Custom formatting, from the code up.

What if you want something beyond the basic, simple format that works across devices? What if you want to include special custom details that work on some devices and not others—without losing compatibility on those other devices?

Maybe you want your book to be designed to fit your text, rather than your text plugged into a design used by every other self-publishing author. Maybe your book’s too complicated or involved to fit the average formatter’s experience or expertise. Maybe you exported using Scrivener and want the extra fleurons removed (since, last time I checked, Scrivener outright duplicates images every time the image appears in the file, which can dramatically increase your file size).

Whatever your reason for wanting custom formatting, that’s what I specialize in: customized EPUB, MOBI, PDF, DOC files, and DOC templates.

(I recommend against using iWork’s Pages for formatting. Short version of why: feature options are’t great, and the program isn’t future-proofed.)

My focus on custom work means that everything is set up to suit your particular situation, not just plugged into a paint-by-numbers template that has to get mangled to suit what you want. So if you’re wanting a formatter who just dumps your stuff into premade templates, I may not be the best the formatter for you.

Why My Formatting Is Different:

Templates are a dime a dozen.

If that’s all you want, you can easily go buy a template, do it yourself, or hire someone to do it over on Fiverr. You probably even have a friend or relative or coworker who already has the computer skills to stuff content in a template. You don’t need me. (Though I can help out if you need it.)

Unique Projects Need Unique Formatting

Whether it’s a standalone project or part of a series, some projects are just different from most, whether due to special features or due to special branding. Templates by definition aren’t really meant for that. Custom formatting is, and for that you want a special design for your EPUB, MOBI, or DOC.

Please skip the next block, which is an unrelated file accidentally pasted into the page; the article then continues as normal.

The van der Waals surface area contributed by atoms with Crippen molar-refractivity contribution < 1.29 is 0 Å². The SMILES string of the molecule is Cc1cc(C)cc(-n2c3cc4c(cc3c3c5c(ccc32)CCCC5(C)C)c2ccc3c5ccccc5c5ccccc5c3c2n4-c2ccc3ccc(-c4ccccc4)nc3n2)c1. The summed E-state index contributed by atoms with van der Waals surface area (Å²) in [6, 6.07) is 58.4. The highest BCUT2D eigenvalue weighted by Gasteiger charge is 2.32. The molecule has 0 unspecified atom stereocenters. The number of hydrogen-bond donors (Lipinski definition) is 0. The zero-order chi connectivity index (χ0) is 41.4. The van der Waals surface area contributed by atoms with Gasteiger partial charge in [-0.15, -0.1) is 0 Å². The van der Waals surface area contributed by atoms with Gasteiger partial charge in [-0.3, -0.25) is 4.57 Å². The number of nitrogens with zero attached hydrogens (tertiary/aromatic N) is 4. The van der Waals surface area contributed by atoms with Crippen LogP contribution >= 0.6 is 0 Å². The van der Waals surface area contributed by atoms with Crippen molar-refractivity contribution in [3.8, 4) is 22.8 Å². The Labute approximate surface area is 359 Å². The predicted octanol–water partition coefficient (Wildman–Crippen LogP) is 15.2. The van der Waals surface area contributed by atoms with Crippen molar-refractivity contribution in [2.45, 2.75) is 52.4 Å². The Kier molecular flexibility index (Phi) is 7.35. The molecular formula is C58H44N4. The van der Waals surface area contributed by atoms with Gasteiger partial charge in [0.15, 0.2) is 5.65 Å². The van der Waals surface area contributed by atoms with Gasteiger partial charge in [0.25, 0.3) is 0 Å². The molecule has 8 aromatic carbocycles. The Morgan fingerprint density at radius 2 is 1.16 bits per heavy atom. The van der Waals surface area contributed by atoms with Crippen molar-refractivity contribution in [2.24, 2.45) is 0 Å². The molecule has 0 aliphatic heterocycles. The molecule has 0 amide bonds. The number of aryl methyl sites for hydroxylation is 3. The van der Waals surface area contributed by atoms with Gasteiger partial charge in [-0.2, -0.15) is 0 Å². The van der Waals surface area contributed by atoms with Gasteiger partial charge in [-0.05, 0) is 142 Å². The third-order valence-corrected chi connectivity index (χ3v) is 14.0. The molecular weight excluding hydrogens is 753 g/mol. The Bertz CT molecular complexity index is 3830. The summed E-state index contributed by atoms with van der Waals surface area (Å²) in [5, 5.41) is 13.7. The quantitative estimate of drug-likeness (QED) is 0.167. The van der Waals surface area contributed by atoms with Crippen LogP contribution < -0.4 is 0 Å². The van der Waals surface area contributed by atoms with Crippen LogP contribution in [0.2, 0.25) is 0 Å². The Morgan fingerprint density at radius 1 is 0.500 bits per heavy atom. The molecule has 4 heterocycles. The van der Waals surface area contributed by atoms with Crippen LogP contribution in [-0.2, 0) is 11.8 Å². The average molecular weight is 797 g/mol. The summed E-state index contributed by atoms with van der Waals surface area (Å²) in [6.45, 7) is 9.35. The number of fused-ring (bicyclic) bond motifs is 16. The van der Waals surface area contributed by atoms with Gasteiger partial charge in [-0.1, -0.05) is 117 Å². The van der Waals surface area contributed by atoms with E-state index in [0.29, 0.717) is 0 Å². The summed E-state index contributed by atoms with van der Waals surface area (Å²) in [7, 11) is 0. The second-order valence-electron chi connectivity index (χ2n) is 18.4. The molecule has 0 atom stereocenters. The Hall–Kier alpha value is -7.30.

Useless/junk code sucks.

My EPUB and MOBI files are built from scratch using HTML and CSS, to keep the file size as small as possible. My DOC(X) files use paragraph styles. My PDF files are built from either EPUB or DOC (depending on the situation and your needs). I also set things up so it’ll be as easy as possible for you to use the format for all your files.

Custom EPUBs work best for upload to Amazon’s Kindle Direct Program.

Clean documents work fine if you’ve written regular prose, but if you want special features or have images that you need to keep from losing quality, you want a nicely optimized EPUB to upload to Amazon. Don’t ask me why, but it even works better than Kindlegen, which is supposed to be what KDP uses.

Sometimes e-books need updates.

Maybe you need to adjust your back matter or fix that embarrassing typo that made it through the editing process. Since the files are custom, some tech knowledge is needed for updating them, but the file is intentionally designed to be comprehensible for someone with moderate tech knowledge. A person doesn’t have to be entirely fluent in the program(s) involved to be able to make tweaks—and someone who is fluent should be able to quickly and easily make the adjustment(s) needed.

You don’t want to lose access to the file content as file types change.

Computer software changes often, and anybody who’s been using computers for fifteen years or more probably has some files that take creativity to open now—assuming you can even get to the information in the files. Not everything is accessable. To limit that problem, I intentionally build from formats that can be accessed via universal file types: EPUB and MOBI files can be opened as HTML-containing folders, and DOC files can be opened as RTF, if necessary. (HTML and RTF are universal formats that aren’t going anywhere.)